Presentation on theme: "Nancy McCallin September 11, 2008. Colorado Has a Long History of Spending Limits: Initiated limits on the ballot back to 1966. Failed attempts to pass."— Presentation transcript:
Colorado Has a Long History of Spending Limits: Initiated limits on the ballot back to 1966. Failed attempts to pass initiated tax and expenditure limits in 1966, 1972, 1976, 1978, 1986, 1988, and 1990. Legislative limits on property taxes enacted in 1913. Legislative limit on state appropriations enacted first in 1977 – 7% limit.
What is the TABOR Limit? Colorado is most known for its “spending” limit called TABOR – The Taxpayer’s Bill of Rights Four primary provisions: Limit revenues collected by state and local governments. Voter approval for tax rate increases and for tax policy changes that result in increased revenue. Voter approval to weaken any existing spending limit. Prohibition on debt/multi-year financial obligations.
Although TABOR is widely believed to be a spending limit, it is actually a revenue limit. It applies to all revenues in state government except Federal Funds.
The TABOR Limit Applied to Taxes and Cash Funds – User Fees University/College Tuition Gas Taxes, registration fees Unemployment insurance revenues Gambling Taxes All Fees
The Tabor Revenue Limit: State Limit: Revenue is allowed to increase by inflation plus population growth. School Districts: Revenue is allowed to increase by inflation plus student enrollment growth. Other Local Governments: Revenue is allowed to increase by inflation plus a measure of growth in real property construction. The Ratchet Down Effect: If revenues decrease, so does the limit. In times of recession, with declining revenues, the limit adjusted down and future growth is from the lower limit.
Existing Limits Were “Constitutionalized” State General Fund appropriations limit of 6% per year. Property Tax Limit of 5.5% growth each year. The Gallagher Amendment, enacted in 1982, limits the amount of taxable value on homes to 45% of all taxable values.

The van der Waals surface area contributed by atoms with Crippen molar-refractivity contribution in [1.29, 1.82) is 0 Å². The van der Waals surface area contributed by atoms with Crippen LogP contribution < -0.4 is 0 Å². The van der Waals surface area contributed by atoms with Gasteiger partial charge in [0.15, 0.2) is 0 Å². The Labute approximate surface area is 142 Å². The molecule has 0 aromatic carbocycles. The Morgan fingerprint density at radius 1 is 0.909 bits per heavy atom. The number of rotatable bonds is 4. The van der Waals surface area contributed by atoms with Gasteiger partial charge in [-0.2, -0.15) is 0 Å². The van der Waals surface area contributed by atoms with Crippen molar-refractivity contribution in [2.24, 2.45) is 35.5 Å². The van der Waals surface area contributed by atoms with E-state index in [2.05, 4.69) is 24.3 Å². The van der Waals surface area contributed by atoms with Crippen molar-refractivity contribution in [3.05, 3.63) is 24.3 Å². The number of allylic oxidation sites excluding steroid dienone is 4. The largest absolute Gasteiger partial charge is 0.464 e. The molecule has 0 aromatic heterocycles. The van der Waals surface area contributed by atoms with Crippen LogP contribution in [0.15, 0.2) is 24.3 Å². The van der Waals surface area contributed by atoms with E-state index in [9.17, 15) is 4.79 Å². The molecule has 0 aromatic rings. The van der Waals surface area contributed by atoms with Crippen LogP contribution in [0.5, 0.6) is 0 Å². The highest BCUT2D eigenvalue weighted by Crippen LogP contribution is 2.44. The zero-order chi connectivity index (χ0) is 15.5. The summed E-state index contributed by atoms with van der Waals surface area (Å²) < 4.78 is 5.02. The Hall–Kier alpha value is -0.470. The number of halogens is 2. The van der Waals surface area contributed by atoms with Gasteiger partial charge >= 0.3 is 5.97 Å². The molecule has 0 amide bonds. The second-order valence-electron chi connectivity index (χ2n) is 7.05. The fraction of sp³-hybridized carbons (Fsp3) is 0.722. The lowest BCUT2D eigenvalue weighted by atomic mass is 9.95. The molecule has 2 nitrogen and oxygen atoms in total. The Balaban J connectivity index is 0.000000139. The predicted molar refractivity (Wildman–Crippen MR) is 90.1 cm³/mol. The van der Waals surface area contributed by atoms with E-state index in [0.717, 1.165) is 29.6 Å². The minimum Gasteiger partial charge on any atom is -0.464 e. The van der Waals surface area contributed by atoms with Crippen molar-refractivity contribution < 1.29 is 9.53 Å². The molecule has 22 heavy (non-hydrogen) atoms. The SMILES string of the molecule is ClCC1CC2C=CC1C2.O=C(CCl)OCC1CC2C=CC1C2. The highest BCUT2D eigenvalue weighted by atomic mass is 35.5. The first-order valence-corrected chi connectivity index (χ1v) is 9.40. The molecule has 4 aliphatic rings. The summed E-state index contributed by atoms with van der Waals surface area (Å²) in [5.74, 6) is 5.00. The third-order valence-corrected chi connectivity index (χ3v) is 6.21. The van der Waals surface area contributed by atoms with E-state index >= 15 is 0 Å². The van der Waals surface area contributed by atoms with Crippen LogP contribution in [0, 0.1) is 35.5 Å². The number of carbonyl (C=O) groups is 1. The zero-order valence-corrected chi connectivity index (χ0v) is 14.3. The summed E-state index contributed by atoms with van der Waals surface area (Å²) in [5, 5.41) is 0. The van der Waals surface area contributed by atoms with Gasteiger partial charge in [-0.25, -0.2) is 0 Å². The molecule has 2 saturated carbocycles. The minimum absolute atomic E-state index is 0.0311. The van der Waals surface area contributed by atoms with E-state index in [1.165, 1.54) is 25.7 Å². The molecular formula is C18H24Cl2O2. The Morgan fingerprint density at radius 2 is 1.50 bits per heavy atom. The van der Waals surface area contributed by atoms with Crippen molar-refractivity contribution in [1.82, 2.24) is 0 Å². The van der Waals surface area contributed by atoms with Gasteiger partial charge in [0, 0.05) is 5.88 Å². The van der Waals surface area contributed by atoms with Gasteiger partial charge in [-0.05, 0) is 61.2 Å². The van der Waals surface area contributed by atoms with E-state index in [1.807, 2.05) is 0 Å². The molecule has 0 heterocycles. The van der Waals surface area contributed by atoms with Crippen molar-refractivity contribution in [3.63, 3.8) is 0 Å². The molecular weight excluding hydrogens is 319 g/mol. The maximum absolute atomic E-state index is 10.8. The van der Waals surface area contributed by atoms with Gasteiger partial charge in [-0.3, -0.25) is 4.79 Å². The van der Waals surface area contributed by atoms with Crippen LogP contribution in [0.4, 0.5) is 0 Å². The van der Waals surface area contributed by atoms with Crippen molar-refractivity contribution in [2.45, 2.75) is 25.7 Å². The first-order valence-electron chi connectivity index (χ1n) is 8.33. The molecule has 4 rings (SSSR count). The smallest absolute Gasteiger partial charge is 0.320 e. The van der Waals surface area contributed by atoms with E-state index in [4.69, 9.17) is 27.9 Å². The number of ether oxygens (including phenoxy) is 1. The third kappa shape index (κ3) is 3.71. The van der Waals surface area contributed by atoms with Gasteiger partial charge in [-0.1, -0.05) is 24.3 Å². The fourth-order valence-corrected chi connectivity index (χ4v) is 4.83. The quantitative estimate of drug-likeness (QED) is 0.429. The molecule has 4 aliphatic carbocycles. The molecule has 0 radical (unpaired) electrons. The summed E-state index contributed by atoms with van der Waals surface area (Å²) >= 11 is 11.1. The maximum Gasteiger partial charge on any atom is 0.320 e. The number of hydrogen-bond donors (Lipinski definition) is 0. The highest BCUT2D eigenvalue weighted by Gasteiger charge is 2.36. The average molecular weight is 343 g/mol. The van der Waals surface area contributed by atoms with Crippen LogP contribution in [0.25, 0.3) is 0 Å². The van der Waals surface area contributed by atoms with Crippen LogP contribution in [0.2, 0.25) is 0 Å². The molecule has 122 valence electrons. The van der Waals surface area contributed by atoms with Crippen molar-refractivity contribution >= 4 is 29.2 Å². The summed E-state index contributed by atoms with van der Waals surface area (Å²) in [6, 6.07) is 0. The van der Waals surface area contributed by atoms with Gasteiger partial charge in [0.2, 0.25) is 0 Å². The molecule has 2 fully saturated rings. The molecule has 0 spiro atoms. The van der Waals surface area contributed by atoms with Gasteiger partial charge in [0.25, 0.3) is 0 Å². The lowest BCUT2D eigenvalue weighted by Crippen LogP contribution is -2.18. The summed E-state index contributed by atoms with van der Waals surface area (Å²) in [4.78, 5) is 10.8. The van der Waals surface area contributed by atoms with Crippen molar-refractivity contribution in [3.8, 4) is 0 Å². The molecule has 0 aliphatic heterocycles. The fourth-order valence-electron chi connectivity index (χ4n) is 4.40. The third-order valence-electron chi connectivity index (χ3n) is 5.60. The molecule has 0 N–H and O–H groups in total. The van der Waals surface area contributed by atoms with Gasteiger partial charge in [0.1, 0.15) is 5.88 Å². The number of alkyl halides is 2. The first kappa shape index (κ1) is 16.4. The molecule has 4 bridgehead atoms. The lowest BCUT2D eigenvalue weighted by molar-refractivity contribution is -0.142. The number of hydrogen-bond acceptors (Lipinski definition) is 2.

Why did the TABOR Limit Pass in 1992? The State was at the end of a severe economic downturn. Several lawmakers were advocating tax increases to resolve the budget problems and a tax increase was on the ballot for K-12. The Gallagher Amendment had shifted at least $2.44 billion in property taxes from the residential to the nonresidential sector and business sought relief from property tax increases. To date, more than $6.5 billion has been shifted.
The Gallagher Amendment Keeps the residential property tax burden low Passed in 1982 and limits the share assessed taxable values on homes and residences to 45% of overall assessed values. The residential assessment rate automatically decreased to balance the 45% requirement. Assessed Value = Property Value x Assessment Rate Property Taxes = Assessed Value x Mill Levy (tax rate) In 1982, the residential assessment rate was 30%. Today the residential assessment rate is 7.96%. In both 1982 and today, the nonresidential assessment rate is 29%.
What does this mean? For a $100,000 property: Residential: $100,000 x 7.96% = $7,960 of value is taxed Nonresidential: $100,000 x 29% = $29,000 of value is taxed Local governments set property taxes (mill levies). Prior to TABOR, local governments could increase tax rates without a vote of the people. Since the continually decreasing residential assessment rate kept residential property taxes in check, the impact of property tax rate increases were blunted to most Coloradans. Businesses bore the brunt of most property tax hikes.
Gallagher has had Disparate Impacts Significant tax relief for residential property ($7+Billion). Today, while 78% of all Colorado property is residential, residential property owners bear only 45% of the tax burden. In 1983, only 53% of Colo. Property was residential. There has been a large shift in the tax burden from residential to non residential properties. Those localities with large amounts of residential property and/or with slow growth in values have difficulty raising revenue. Those localities with nonresidential property can raise more revenue for any given tax rate.